IDEA 2006 brings together a diverse set of designers, creators, and researchers addressing a fundamental challenge we’re facing today – how to let everyday people take true advantage of the overwhelming mass of information that floods their lives.
There are currently many different kinds of folks working in this space, but they typically don’t talk with one another. For this event, we’ve made an effort to invite presenters across a stunning array of disciplines – museum design, information visualization, librarians, environmental design, user research, engineering, interaction design, product strategy, and more.
It’s important to recognize that this is not airy-fairy theoretical stuff. These presenters are practitioners, people actually doing this cross-channel, cross-media work with complex information. A primary goal of this conference is to give you the confidence to cross boundaries and engage with a wide range of problems.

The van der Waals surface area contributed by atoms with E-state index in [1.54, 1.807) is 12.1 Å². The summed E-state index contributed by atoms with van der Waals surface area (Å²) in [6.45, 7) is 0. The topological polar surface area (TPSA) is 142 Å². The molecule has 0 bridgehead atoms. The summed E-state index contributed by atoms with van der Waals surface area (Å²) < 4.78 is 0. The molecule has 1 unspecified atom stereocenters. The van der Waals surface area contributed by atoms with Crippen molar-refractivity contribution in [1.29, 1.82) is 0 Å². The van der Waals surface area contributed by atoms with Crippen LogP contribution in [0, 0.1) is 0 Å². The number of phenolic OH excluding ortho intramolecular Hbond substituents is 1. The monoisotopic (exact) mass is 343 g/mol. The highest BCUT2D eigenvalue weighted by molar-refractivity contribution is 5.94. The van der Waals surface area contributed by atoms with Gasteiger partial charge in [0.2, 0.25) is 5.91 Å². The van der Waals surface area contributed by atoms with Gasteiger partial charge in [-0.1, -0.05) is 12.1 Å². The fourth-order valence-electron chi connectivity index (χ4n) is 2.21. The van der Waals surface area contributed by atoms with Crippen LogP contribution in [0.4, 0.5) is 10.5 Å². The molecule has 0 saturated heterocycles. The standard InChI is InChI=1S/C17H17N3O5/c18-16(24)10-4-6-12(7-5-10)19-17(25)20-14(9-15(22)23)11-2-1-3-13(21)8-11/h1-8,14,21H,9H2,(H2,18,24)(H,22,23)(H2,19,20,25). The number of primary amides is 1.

So if you want to find out where the world of design and information is heading, and how you can prepare, come join us October 23-24 in Seattle.
Just because I can’t make it, doesn’t mean you shouldn’t go. What are you waiting for? Register for IDEA 2006 right now!
Along with my colleagues and co-guest editors Jim Jansen, Kirstie Hawkey, Melanie Kellar, and Andy Edmonds, I am happy to announce a call for paper submissions for a Special Issue of the Journal of Web Engineering focusing on Logging Traces of Web Activity.
People are now using the World Wide Web (Web) to seek, gather, and share information in increasingly complex ways. In order to develop the next generation of Web information systems, we must have an understanding of peopleâ€™s goals, their context, and their situational aspects. These aspects are difficult, if not impossible, to investigate in laboratory settings. Therefore, researchers must turn to naturalistic studies involving large number of users who may be separated geographically. In these settings, many researchers require logs of user behaviour on the Web to study the interactions of Web users, both with respect to general behaviour and in order to develop and evaluate new tools and techniques. Traces of Web activity are used for a wide variety of research and commercial purposes including user interface usability and evaluations of user behaviour and patterns on the Web. Unfortunately, current tools and processes do not support consistent and detailed studies using logs of user behaviour. As such, there is a duplication of effort, which hampers progress in the field.